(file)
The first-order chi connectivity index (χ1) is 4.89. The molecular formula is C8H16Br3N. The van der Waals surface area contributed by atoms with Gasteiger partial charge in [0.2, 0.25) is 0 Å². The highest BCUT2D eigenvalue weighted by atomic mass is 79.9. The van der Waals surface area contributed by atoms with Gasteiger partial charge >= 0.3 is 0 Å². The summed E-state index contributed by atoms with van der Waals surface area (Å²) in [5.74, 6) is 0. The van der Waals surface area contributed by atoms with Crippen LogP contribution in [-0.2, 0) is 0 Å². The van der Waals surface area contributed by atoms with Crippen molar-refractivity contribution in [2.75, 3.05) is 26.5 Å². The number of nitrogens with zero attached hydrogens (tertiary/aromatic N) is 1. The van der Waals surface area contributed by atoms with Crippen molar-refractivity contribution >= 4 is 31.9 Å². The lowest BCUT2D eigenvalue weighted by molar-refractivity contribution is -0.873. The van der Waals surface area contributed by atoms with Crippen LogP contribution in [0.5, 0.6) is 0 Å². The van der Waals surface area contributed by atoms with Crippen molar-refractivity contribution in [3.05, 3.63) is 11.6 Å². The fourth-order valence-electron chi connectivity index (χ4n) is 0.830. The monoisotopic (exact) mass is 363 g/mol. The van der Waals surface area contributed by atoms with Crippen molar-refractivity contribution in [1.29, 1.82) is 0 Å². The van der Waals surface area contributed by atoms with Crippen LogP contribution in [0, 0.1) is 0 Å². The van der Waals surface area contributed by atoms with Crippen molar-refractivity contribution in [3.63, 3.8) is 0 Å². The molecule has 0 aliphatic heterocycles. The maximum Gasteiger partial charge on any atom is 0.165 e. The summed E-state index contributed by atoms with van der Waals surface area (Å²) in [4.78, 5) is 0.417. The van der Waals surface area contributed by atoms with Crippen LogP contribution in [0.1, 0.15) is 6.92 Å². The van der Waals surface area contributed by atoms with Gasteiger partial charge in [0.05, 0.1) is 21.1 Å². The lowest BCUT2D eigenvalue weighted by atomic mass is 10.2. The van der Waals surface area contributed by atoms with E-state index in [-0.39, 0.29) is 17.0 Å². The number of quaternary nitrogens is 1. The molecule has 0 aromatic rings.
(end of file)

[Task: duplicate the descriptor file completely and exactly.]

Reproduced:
The first-order chi connectivity index (χ1) is 4.89. The molecular formula is C8H16Br3N. The van der Waals surface area contributed by atoms with Gasteiger partial charge in [0.2, 0.25) is 0 Å². The highest BCUT2D eigenvalue weighted by atomic mass is 79.9. The van der Waals surface area contributed by atoms with Gasteiger partial charge >= 0.3 is 0 Å². The summed E-state index contributed by atoms with van der Waals surface area (Å²) in [5.74, 6) is 0. The van der Waals surface area contributed by atoms with Crippen LogP contribution in [-0.2, 0) is 0 Å². The van der Waals surface area contributed by atoms with Crippen molar-refractivity contribution in [2.75, 3.05) is 26.5 Å². The number of nitrogens with zero attached hydrogens (tertiary/aromatic N) is 1. The van der Waals surface area contributed by atoms with Crippen molar-refractivity contribution >= 4 is 31.9 Å². The lowest BCUT2D eigenvalue weighted by molar-refractivity contribution is -0.873. The van der Waals surface area contributed by atoms with Crippen LogP contribution in [0.5, 0.6) is 0 Å². The van der Waals surface area contributed by atoms with Crippen molar-refractivity contribution in [3.05, 3.63) is 11.6 Å². The fourth-order valence-electron chi connectivity index (χ4n) is 0.830. The monoisotopic (exact) mass is 363 g/mol. The van der Waals surface area contributed by atoms with Crippen molar-refractivity contribution in [1.29, 1.82) is 0 Å². The van der Waals surface area contributed by atoms with Crippen LogP contribution in [0, 0.1) is 0 Å². The van der Waals surface area contributed by atoms with Crippen molar-refractivity contribution in [3.63, 3.8) is 0 Å². The molecule has 0 aliphatic heterocycles. The maximum Gasteiger partial charge on any atom is 0.165 e. The summed E-state index contributed by atoms with van der Waals surface area (Å²) in [4.78, 5) is 0.417. The van der Waals surface area contributed by atoms with Crippen LogP contribution in [0.1, 0.15) is 6.92 Å². The van der Waals surface area contributed by atoms with Gasteiger partial charge in [0.05, 0.1) is 21.1 Å². The lowest BCUT2D eigenvalue weighted by atomic mass is 10.2. The van der Waals surface area contributed by atoms with E-state index in [-0.39, 0.29) is 17.0 Å². The number of quaternary nitrogens is 1. The molecule has 0 aromatic rings.